If the bear looks aggressive, remain calm, put your hands on your bear spray, and try to make yourself as tall as you can. Most bears are either curious or warning you to keep your distance; they almost never have an interest in a fight. If you panic and run, however, you are communicating something that might lead the bear to chase you.

The National Parks Service has a great write-up on bear safety, one far better than anything I could write in this short article. I’d suggest giving it a read before you hit the trail.

7. Bear horns are great for peace of mind

Bear and cubs by a blue lake

I have a slightly less-than-healthy fear of bears; while I think it would be incredible to see one far off, anything closer than 300 feet is too much for me. That’s why, in addition to bear spray, I carry a bear horn when I’m deep in the backcountry.

Bear horns let out a short “toot” that can be heard for about half a mile. Even if a nearby animal doesn’t know how to interpret the sound, they will know that something is nearby and will likely keep their distance.

I’d be careful using a bear horn on heavily-trafficked trails, since it can be kind of annoying for other hikers. But, if you’re in a place where you know the nearest group will be a mile or more away at all times, a bear horn is perfect for peace of mind.

8. Change clothes after cooking

When you cook, the odor from your food will inevitably wind up on your clothes. If you wear those same clothes in your tent, you’ll have brought the odor with you. Bears don’t usually know you’re inside a tent, and if they smell food nearby, they’re likely to check it out.

So, after you cook your dinner, change into your sleeping clothes to keep your sleeping area smell-free. You don’t have to put your day clothes anywhere special; the food smell on your clothes isn’t that strong and can be contained by keeping your clothes in a closed pack.

That said, I usually put them in a small garbage bag and stuff it in the bottom of my pack for the night. That way, there is very little chance that a bear will get a whiff of what I had for dinner.

The point is: the clothes you had on when you cooked should not be the clothes you have on at bedtime.

9. They’re not nearly as cute up close

In 2021, a woman in Yellowstone excitedly moved toward a bear so she could take a picture. It didn’t go that well, as the bear charged directly toward her before veering off. It was a warning, known as a “bluff charge”, and it meant that this woman was pretty lucky (although she did go to jail for it). Here’s the video:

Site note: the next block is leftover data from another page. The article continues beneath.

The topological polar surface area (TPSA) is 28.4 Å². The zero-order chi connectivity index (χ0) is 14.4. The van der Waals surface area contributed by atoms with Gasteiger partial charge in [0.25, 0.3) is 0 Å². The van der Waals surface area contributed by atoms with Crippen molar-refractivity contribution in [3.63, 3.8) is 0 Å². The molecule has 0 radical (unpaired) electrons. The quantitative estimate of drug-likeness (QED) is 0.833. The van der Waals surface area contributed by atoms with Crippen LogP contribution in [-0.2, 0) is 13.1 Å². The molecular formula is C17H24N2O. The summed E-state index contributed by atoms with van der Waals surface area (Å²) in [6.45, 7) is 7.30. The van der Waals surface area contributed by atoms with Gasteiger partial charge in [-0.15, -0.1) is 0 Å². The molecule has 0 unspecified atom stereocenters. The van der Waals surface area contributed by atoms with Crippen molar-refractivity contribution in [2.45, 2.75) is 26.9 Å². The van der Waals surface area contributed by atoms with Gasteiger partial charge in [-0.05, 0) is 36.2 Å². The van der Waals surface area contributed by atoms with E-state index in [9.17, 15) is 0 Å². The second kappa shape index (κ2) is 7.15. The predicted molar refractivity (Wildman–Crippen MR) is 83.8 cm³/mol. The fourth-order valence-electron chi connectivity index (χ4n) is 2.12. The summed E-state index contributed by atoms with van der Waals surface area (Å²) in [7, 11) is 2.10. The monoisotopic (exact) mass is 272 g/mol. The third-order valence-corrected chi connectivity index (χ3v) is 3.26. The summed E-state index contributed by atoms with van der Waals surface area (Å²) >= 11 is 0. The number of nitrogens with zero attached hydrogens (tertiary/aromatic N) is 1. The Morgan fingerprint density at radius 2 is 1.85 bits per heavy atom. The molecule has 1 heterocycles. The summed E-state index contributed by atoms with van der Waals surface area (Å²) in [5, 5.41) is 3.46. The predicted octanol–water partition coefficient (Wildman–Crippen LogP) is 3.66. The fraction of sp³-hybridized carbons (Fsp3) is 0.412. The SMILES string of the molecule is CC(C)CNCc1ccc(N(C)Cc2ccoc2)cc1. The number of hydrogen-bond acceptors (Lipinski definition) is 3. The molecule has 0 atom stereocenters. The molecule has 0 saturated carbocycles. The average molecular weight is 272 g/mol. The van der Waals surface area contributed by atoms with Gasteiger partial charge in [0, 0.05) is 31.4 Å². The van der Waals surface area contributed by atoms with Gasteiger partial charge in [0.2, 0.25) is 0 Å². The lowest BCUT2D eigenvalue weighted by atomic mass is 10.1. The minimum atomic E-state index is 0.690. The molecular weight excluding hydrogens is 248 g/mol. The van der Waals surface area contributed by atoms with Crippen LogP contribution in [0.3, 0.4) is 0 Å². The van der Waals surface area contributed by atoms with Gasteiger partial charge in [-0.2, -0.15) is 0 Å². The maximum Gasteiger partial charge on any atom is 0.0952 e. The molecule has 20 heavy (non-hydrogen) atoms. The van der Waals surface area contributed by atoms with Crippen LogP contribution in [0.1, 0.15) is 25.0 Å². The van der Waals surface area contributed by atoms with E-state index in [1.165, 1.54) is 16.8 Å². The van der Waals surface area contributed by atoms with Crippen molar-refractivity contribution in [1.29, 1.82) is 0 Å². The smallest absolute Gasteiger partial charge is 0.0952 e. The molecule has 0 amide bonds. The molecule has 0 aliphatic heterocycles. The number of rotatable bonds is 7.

While it is downright thrilling to see a bear in the wild, you should never try to get closer. However close you are when you spot the bear is plenty close – approaching a bear will usually be interpreted as a threat, and a threatened bear is a deadly one.

10. Keep food and scented items out of your tent

Backpacking tent looking out at trees

This is one of the most important rules of camping in bear country: there should never be any food inside your tent. The same goes for scented items like deoderant and perfume. Keeping these items in your tent increases your chances of waking up to a bear pawing at your tent walls dramatically.

Most recommendations and park rules say that you should store your food at least 200 feet away from your tent overnight. This allows a nearby bear to check out your food stash without having to risk a deadly encounter. Keeping food in your tent makes that possible encounter a guaranteed nightmare.

You might be able to safely keep/eat a small snack in your tent, but it should be buried very deep, and it shouldn’t be very odorous. For example, a handful of trail mix won’t get you killed if you eat it carefully and bury it deep inside your pack, but beef jerky has too strong a smell to be totally safe. Even then, it’s better to simply leave 100% of your food in a 100% safe area.

11. Keep kids and pets closeby

Children and dogs can’t be counted on to respond appropriately to a close-up bear encounter. if you aren’t close enough to scoop up your kid the moment you see a bear, you are too far away. The same goes for most dogs; unless your dog was raised in bear country, there’s no way to know if they’ll be safe or stupid when they see a bear.

As a parent or dog owner, it’s your responsibility to keep them safe and lead them away from trouble. So, whenever you’re in bear country, be extra vigilant and never assume that an area is completely safe. That way, everyone on the trail can have a good time, and nobody winds up the subject of a hastily written news article!